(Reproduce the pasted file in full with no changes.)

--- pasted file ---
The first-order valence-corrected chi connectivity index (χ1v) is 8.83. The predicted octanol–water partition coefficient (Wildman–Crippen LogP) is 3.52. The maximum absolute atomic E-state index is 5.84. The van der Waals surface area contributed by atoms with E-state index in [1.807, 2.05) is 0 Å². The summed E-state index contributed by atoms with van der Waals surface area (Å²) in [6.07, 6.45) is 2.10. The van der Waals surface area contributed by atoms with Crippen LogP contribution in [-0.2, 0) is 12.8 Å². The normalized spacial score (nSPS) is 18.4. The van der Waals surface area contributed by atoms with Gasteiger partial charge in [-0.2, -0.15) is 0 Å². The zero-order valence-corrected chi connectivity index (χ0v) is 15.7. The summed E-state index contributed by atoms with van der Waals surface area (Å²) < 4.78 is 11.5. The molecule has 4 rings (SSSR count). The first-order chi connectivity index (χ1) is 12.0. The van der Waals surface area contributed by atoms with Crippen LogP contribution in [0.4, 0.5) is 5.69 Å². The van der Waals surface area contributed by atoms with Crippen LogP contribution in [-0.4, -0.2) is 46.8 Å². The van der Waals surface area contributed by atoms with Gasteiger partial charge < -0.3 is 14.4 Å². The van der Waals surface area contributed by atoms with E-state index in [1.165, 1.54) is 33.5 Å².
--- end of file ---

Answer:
The first-order valence-corrected chi connectivity index (χ1v) is 8.83. The predicted octanol–water partition coefficient (Wildman–Crippen LogP) is 3.52. The maximum absolute atomic E-state index is 5.84. The van der Waals surface area contributed by atoms with E-state index in [1.807, 2.05) is 0 Å². The summed E-state index contributed by atoms with van der Waals surface area (Å²) in [6.07, 6.45) is 2.10. The van der Waals surface area contributed by atoms with Crippen LogP contribution in [-0.2, 0) is 12.8 Å². The normalized spacial score (nSPS) is 18.4. The van der Waals surface area contributed by atoms with Gasteiger partial charge in [-0.2, -0.15) is 0 Å². The zero-order valence-corrected chi connectivity index (χ0v) is 15.7. The summed E-state index contributed by atoms with van der Waals surface area (Å²) < 4.78 is 11.5. The molecule has 4 rings (SSSR count). The first-order chi connectivity index (χ1) is 12.0. The van der Waals surface area contributed by atoms with Crippen LogP contribution in [0.4, 0.5) is 5.69 Å². The van der Waals surface area contributed by atoms with Crippen LogP contribution in [-0.4, -0.2) is 46.8 Å². The van der Waals surface area contributed by atoms with Gasteiger partial charge < -0.3 is 14.4 Å². The van der Waals surface area contributed by atoms with E-state index in [1.165, 1.54) is 33.5 Å².